(Last week, Jim Bernau, founder of Willamette Valley Vineyards, led a small group on a tour of his winery from one-ton fermentation vats, through damp wine cellars full of barrels and into a room adjoining his tasting room where he uncorked some of his best wines.)


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Jim Bernau stands by a fermenter filled with of pinot noir grapes that have been washed, and sorted. This is the “cold soak” where temperature is controlled with dry ice. These one-ton vats are intentional because smaller batches allow for less mechanization. The grapes will stay here anywhere from three to seven days, then will be gravity-fed and allowed to “free run” into special aging barrels.

Jim grasped a long-handled plunger-like contraction to “punch down” the grapes, a labor-intensive practice winemakers do typically three times a day to allow the mix to equally ferment. Labor intensive is the operative phrase around here.

The prior week, workers picked 24/7 at the Estate, more than 100 people working 13-hour days, feverishly picking and sorting grapes to beat the heavy rains which were predicted. Head Winemaker Forrest Klaffke says the crew brought in over half of the harvest in five days, which has typically taken five weeks. Happily, they gathered in all their pinot noir grapes before the rain turned on.

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Photo of Jim Bernau and a work-weary Forrest Klaffke that needs to catch up on his sleep after the last few weeks.

The cooler season in Willamette Valley this year and the late start for the grapes to bud and ripen will turn out wine with a lower sugar and alcohol content, down from 14 percent to 12 to 13 percent next year, which is what Jim calls the “classic Oregon style,” what local wineries made for years before Oregon’s warm snap in recent years.

At the Vineyard, grapes ride over conveyer belt into a machine and workers carefully sort out the MOGS (material other than grapes).

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Using this acronym to distinguish between grapes and other, makes sense, although the line between the two is fuzzy since everything at the winery seems to be permeated with the grapes’ purple nectar: vats full of it, hoses running with it, barrels heavy with it, rags sopped in it and curvaceous Riedel glasses diffusing it into the air and sending it gliding down the throats of wine tasters.

One machine with metal fingers sorts grapes carefully so they plop out perfect like purple marbles. One batch of intact grapes is sent to stainless steel vats to create a “whole cluster” pinot noir that explodes with wild berry flavor, “You can reach in and take a grape and the berry will burst in your mouth because of the fermentation.” said Caitlyn Kari, communications manager at WVV.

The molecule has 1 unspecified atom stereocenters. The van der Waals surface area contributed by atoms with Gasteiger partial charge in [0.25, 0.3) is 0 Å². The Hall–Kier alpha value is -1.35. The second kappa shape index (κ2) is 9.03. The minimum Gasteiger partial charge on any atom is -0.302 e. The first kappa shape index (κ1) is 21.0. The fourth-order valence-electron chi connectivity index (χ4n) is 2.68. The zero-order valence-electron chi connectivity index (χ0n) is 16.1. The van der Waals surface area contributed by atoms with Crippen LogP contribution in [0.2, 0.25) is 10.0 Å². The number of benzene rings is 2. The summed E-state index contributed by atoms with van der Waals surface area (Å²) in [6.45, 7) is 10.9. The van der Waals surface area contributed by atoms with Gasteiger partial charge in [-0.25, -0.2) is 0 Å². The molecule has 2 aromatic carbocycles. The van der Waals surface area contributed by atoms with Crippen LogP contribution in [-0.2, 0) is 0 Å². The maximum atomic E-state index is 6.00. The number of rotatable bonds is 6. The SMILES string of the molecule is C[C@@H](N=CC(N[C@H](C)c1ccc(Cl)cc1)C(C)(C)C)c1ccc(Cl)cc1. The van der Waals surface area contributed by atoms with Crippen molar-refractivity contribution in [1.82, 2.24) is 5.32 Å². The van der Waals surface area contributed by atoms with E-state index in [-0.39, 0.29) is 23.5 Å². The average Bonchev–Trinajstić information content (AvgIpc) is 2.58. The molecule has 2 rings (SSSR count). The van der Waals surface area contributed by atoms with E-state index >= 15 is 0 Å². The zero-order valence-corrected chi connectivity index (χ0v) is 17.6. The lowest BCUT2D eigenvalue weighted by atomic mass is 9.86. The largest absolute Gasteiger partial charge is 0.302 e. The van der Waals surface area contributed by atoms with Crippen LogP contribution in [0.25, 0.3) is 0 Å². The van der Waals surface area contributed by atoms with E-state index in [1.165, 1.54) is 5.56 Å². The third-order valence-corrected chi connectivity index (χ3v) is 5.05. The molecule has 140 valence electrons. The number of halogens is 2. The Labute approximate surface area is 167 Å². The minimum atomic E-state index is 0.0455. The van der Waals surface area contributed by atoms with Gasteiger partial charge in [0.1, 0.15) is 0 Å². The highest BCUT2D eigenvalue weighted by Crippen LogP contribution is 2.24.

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Here’s Forrest in the cellar beside some of his wines. One of his specialties is Quinta Reserva Pinot Noir Port Style.

Forrest started making this unique Pinot Noir Port in 2003 and they make only about 150 cases a year and release it around Valentine’s Day for their annual Pinot & Chocolate event – it sells out in 3 to 4 months. Current law prevents wine from being called “port” unless it was produced in Portugal, but because WVV has been producing the product for so long, they were grandfathered in.
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This barrel is crafted from the wood of an oak tree, harvested, left to season, cut and strung with metal hoops and shaped over an open flame by a third-generation family business in France called Francios Freres Cooperage, which started in 1910 and is still going strong today. “The barrels are like the spices in your kitchen,” says Bernau. Meaning, each barrel adds distinctive characteristics to wine depending on the type of wood, how heavy the toast was and how many seasons of wine the barrel previously held.

WVV’s Cellar Master Daniel Shepard shows how a traditional Spanish Barrel maker fashioned barrels. The barrel goes through a 10-minute hot soak, is shaped over an open flame then toasted in an oven.

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Willamette Valley Vineyards was the first winery in the world to use cork certified to Forest Stewardship Council (FSC)-standards by the Rainforest Alliance’s SmartWood program.

There’s a debate in the wine industry about what kinds of enclosures are best to use, but WVV sources its cork from cork farms in Portugal, like one called Fruticor, a fourth-generation family-run business that harvests cork from 300,000 cork oak trees. Men carefully cut bark from the trees with small axes to avoid penetrating the inner lining and impacting the growth pattern of the bark. Jim feels that cork is the better alternative to cheaper plastic corks and screwcaps.


WVV founded the Cork ReHarvest recycling program in January 2009, which has since become an independent non-profit  led by Patrick Spencer, a former WVV employee.

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  1. Leslie Savage says…

    Great Blog…May I share?

    Written on November 5th, 2010 / Flag this Comment
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